Amaranth/Pigweed

Discussion in 'Gardening & Plant Propagation' started by moonwolf, Aug 6, 2005.

  1. moonwolf

    moonwolf Well-Known Member

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    Pigweed is really wild amaranth, right?

    I see the seed heads of pigweed here contain seeds that could be utilized like a crop for poultry, I should think.
    Pigweed also brings up deep grouned nutrients up to the soil stratus to benefit garden plants.

    What do you think? domestic amaranth is an 'iffy' seed crop to grow in this zone. Pigweed grows. Does anyone know the nutrient value of the seeds of wild amaranth or pigweed?
     
  2. culpeper

    culpeper Well-Known Member

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    Pigweed is Amaranthus retroflexus, or Green amaranth, or Redroot, just one of many, many species of Amaranthus. The leaves are cooked as greens or used in salads and the seeds ground for flour. High in Vitamins A and C with good amounts of potassium. High in iron and calcium and useful for anaemia. Used externally for ulcers. The root is used to produce a dye which fades very slightly and achieves light yellow with an alum mordant; tan with chrome; light olive with copper; light gold with tin; grey with iron; ivory with no mordant.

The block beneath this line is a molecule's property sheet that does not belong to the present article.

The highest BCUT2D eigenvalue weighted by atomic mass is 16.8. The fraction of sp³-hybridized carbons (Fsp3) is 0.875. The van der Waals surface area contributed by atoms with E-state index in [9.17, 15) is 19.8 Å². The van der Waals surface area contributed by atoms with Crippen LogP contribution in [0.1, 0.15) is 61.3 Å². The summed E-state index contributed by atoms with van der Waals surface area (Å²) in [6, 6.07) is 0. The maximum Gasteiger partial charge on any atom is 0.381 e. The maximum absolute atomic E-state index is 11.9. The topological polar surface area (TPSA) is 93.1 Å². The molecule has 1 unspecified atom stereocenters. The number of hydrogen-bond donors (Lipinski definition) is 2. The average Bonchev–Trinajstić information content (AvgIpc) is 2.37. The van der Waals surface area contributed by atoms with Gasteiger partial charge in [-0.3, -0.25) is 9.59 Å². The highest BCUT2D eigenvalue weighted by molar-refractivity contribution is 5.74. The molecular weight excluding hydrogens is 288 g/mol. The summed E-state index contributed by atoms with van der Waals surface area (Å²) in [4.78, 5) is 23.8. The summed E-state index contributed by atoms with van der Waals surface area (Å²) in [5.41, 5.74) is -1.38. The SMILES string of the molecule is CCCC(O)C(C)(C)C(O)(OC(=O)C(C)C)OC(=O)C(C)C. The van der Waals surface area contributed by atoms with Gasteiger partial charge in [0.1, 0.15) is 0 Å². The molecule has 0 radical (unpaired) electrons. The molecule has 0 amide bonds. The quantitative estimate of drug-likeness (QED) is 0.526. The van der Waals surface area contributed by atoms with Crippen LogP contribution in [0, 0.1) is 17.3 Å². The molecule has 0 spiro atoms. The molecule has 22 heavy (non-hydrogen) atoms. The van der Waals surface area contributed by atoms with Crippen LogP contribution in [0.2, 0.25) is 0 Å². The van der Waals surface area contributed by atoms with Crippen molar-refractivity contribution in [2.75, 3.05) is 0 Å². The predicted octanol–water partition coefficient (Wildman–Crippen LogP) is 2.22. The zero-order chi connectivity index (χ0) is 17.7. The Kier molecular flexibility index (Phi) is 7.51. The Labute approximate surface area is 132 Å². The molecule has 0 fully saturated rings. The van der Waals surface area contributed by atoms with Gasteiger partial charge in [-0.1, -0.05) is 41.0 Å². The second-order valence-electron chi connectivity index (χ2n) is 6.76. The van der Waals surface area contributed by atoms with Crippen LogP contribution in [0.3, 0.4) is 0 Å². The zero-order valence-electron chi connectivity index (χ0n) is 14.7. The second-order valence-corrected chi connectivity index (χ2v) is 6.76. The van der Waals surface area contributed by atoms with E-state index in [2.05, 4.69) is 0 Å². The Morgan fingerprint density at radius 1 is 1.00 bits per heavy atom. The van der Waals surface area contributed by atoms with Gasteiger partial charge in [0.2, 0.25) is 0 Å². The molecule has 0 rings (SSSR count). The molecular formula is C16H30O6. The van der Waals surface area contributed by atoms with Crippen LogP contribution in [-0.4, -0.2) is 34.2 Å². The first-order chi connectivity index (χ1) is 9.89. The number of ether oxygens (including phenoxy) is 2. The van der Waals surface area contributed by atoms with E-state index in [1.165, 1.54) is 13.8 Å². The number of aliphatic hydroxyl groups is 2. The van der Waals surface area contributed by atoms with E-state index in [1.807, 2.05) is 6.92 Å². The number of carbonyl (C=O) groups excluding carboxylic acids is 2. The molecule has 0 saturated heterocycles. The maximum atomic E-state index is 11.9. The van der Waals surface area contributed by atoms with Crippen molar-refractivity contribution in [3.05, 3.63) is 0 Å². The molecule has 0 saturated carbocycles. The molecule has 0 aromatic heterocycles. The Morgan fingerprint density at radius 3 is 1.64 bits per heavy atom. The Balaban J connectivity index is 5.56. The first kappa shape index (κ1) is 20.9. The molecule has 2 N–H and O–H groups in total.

3. moonwolf

    moonwolf Well-Known Member

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    thanks for that info culpepper.
    what do you think of the idea of using sprouts of pigweed? what would it taste like?

    I googled and found out that redroot pigweed is a toxic weed for cattle in the green leaf stage. Nothing mentioned about the seeds for animal feed? :shrug:
     
  4. Paquebot

    Paquebot Well-Known Member

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    Actually, I believe that the toxicity factor in cattle is mainly in bloating caused by over-eating. As I recall from my farm years, it was only the young plants which were eaten. Once the plants were a foot or so high, I don't think that any cattle would eat pigweed. I seem to recall some monster plants also growing in the pig lot and not really being their favorite!

    Also, I have learned this year about the leaves being edible but haven't tried them. There are several Hmong gardeners in our local community gardens. Although the quite common edible purslane is considered a horrible weed to them, they allow pigweed into their plots and continued to harvest it until the plants got too big. Some of the other gardeners may be unhappy that a weed is being allowed to grow but it's being grown simply as another green vegetable. And, any plant that has gotten too big is pulled. So, there are not going to be a few thousand seeds from a single plant.

    Martin
     
  5. moonwolf

    moonwolf Well-Known Member

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    The year I grew the best sweet corn was by leaving about 2 pigweed plants to grow between each corn plant. The pigweed brings up nutrients from deep in the soil to the level of where the corn root can utilize it.